Until recently, ocean scientists have lacked the ability to study and observe directly the functional roles of whales in marine ecosystems. Now with radio tagging and other technologies they can better understand these roles. "The focus of much marine ecological research has been on smaller organisms, such as algae and planktonic animals. These small organisms are essential to life in the sea, but they are not the whole story," Roman said.

New observations of whales will provide a more accurate understanding of historical population dynamics and "are likely to provide evidence of undervalued whale ecosystem services," note the ten scientists who co-authored this new paper, "this area of research will improve estimates of the benefitssome of which, no doubt, remain to be discoveredof an ocean repopulated by the great whales."


'/>"/>

Contact: Joshua Brown
joshua.e.brown@uvm.edu
802-656-3039
University of Vermont
Source:Eurekalert  

Related biology news :

1. Notifying speeding mariners lowers ship speeds in areas with North Atlantic right whales
2. Panama saves whales and protects world trade
3. Whales hear us more than we realize
4. SU biologists use sound to identify breeding grounds of endangered whales
5. Whales, ships more common through Bering Strait
6. Whales and human-related activities overlap in African waters
7. New genomic study provides a glimpse of how whales could adapt to ocean
8. Research confirms bottom-feeding behavior of humpback whales
9. Bats and whales behave in surprisingly similar ways
10. Research reveals bottom feeding techniques of tagged humpback whales in Stellwagen Bank Sanctuary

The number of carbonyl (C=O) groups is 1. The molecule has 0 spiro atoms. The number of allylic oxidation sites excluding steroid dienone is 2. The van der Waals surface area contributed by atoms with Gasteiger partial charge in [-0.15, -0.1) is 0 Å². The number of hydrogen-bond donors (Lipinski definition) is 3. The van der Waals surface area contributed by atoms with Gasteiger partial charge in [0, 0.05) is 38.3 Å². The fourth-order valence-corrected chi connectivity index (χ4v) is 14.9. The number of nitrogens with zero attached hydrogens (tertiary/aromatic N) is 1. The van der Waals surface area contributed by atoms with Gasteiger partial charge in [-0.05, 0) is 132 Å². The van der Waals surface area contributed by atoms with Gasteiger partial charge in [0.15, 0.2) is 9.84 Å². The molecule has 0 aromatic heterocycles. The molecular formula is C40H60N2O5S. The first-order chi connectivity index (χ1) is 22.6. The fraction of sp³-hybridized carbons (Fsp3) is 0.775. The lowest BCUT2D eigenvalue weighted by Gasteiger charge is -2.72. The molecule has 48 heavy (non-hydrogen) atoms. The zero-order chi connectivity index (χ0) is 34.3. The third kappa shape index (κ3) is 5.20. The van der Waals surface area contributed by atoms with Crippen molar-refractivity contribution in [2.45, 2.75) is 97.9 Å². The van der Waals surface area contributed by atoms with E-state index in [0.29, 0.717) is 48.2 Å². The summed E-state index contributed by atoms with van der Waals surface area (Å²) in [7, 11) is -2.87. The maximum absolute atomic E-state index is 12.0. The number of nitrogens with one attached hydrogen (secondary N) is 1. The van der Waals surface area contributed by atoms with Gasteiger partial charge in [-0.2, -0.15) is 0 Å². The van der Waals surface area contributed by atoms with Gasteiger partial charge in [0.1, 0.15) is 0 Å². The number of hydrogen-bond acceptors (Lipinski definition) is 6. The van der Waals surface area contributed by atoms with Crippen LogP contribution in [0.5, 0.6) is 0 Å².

11. Surprising underwater-sounds: Humpback whales also spend their winter in Antarctica
Post Your Comments:
*Name:
*Comment:
*Email:
Related Image:
Whales as ecosystem engineers
(Date:6/2/2016)... The Department of Transport Management (DOTM) of ... Dollar project, for the , Supply and Delivery ... IT Infrastructure , to Decatur ... Identity Management Solutions. Numerous renowned international vendors participated in the ... was selected for the most compliant and innovative solution. The ...
(Date:6/1/2016)... June 1, 2016 Favorable Government ... Administration and Criminal Identification to Boost Global Biometrics System ... released TechSci Research report, " Global Biometrics Market ... Forecast and Opportunities, 2011 - 2021", the global biometrics ... 2021, on account of growing security concerns across various ...
(Date:5/16/2016)... May 16, 2016   EyeLock LLC , a ... the opening of an IoT Center of Excellence in ... expand the development of embedded iris biometric applications. ... of convenience and security with unmatched biometric accuracy, making ... aside from DNA. EyeLock,s platform uses video technology to ...
Breaking Biology News(10 mins):
(Date:6/23/2016)... ... June 23, 2016 , ... UAS LifeSciences, ... launch of their brand, UP4™ Probiotics, into Target stores nationwide. The company, which ... to add Target to its list of well-respected retailers. This list includes such ...
(Date:6/23/2016)... 2016 A person commits a crime, and the ... track the criminal down. An outbreak of foodborne ... Administration (FDA) uses DNA evidence to track down the bacteria ... far-fetched? It,s not. The FDA has increasingly used a complex, ... foodborne illnesses. Put as simply as possible, whole genome sequencing ...
(Date:6/23/2016)... Prostate Cancer Foundation (PCF) is pleased to announce 24 new Young Investigator ... Members of the Class of 2016 were selected from a pool of 128 ... About the Class of 2016 PCF Young Investigators ... ... ...
(Date:6/23/2016)... ... June 23, 2016 , ... Supplyframe, the Industry Network for ... Design Lab . Located in Pasadena, Calif., the Design Lab’s mission is to ... are designed, built and brought to market. , The Design Lab is Supplyframe’s ...
Breaking Biology Technology: